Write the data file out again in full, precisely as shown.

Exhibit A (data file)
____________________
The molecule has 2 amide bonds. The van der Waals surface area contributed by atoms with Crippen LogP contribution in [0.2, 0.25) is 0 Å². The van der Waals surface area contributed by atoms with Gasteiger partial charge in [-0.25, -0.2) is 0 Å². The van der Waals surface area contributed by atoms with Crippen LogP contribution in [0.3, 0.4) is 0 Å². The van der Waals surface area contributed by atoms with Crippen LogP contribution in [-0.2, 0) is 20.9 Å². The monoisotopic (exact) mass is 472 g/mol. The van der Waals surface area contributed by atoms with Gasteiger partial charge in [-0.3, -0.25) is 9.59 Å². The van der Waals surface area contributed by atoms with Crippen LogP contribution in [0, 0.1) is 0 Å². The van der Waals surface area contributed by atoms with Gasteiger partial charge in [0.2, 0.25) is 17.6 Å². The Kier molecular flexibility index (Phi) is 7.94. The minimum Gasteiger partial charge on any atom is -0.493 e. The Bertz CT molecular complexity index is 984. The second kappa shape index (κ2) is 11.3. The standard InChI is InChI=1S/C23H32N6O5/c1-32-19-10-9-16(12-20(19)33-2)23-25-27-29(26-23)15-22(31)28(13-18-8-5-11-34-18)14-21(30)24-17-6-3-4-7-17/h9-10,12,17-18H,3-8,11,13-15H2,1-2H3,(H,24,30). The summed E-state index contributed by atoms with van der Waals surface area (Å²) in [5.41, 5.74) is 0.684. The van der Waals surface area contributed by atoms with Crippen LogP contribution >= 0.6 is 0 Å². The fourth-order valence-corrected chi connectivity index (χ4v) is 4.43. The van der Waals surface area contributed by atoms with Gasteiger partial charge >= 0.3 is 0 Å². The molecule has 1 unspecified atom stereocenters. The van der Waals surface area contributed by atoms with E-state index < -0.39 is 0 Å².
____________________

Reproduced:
The molecule has 2 amide bonds. The van der Waals surface area contributed by atoms with Crippen LogP contribution in [0.2, 0.25) is 0 Å². The van der Waals surface area contributed by atoms with Gasteiger partial charge in [-0.25, -0.2) is 0 Å². The van der Waals surface area contributed by atoms with Crippen LogP contribution in [0.3, 0.4) is 0 Å². The van der Waals surface area contributed by atoms with Crippen LogP contribution in [-0.2, 0) is 20.9 Å². The monoisotopic (exact) mass is 472 g/mol. The van der Waals surface area contributed by atoms with Gasteiger partial charge in [-0.3, -0.25) is 9.59 Å². The van der Waals surface area contributed by atoms with Crippen LogP contribution in [0, 0.1) is 0 Å². The van der Waals surface area contributed by atoms with Gasteiger partial charge in [0.2, 0.25) is 17.6 Å². The Kier molecular flexibility index (Phi) is 7.94. The minimum Gasteiger partial charge on any atom is -0.493 e. The Bertz CT molecular complexity index is 984. The second kappa shape index (κ2) is 11.3. The standard InChI is InChI=1S/C23H32N6O5/c1-32-19-10-9-16(12-20(19)33-2)23-25-27-29(26-23)15-22(31)28(13-18-8-5-11-34-18)14-21(30)24-17-6-3-4-7-17/h9-10,12,17-18H,3-8,11,13-15H2,1-2H3,(H,24,30). The summed E-state index contributed by atoms with van der Waals surface area (Å²) in [5.41, 5.74) is 0.684. The van der Waals surface area contributed by atoms with Crippen LogP contribution >= 0.6 is 0 Å². The fourth-order valence-corrected chi connectivity index (χ4v) is 4.43. The van der Waals surface area contributed by atoms with Gasteiger partial charge >= 0.3 is 0 Å². The molecule has 1 unspecified atom stereocenters. The van der Waals surface area contributed by atoms with E-state index < -0.39 is 0 Å².